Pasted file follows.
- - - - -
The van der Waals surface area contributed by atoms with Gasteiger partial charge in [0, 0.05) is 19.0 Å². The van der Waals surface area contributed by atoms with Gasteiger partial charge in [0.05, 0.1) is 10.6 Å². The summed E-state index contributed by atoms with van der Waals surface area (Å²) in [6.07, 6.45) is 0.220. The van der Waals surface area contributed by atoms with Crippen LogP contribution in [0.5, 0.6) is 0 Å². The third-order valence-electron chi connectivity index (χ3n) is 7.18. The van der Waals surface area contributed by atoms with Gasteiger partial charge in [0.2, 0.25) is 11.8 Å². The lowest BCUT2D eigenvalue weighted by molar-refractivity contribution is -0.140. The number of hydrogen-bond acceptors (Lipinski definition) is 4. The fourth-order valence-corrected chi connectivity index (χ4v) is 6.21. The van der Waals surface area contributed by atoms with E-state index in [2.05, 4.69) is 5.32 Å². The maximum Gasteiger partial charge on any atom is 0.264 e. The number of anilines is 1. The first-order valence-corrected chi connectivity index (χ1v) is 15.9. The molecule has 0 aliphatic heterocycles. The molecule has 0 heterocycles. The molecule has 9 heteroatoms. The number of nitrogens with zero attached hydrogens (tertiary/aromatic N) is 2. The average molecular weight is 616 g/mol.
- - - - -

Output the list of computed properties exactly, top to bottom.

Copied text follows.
The van der Waals surface area contributed by atoms with Gasteiger partial charge in [0, 0.05) is 19.0 Å². The van der Waals surface area contributed by atoms with Gasteiger partial charge in [0.05, 0.1) is 10.6 Å². The summed E-state index contributed by atoms with van der Waals surface area (Å²) in [6.07, 6.45) is 0.220. The van der Waals surface area contributed by atoms with Crippen LogP contribution in [0.5, 0.6) is 0 Å². The third-order valence-electron chi connectivity index (χ3n) is 7.18. The van der Waals surface area contributed by atoms with Gasteiger partial charge in [0.2, 0.25) is 11.8 Å². The lowest BCUT2D eigenvalue weighted by molar-refractivity contribution is -0.140. The number of hydrogen-bond acceptors (Lipinski definition) is 4. The fourth-order valence-corrected chi connectivity index (χ4v) is 6.21. The van der Waals surface area contributed by atoms with E-state index in [2.05, 4.69) is 5.32 Å². The maximum Gasteiger partial charge on any atom is 0.264 e. The number of anilines is 1. The first-order valence-corrected chi connectivity index (χ1v) is 15.9. The molecule has 0 aliphatic heterocycles. The molecule has 0 heterocycles. The molecule has 9 heteroatoms. The number of nitrogens with zero attached hydrogens (tertiary/aromatic N) is 2. The average molecular weight is 616 g/mol.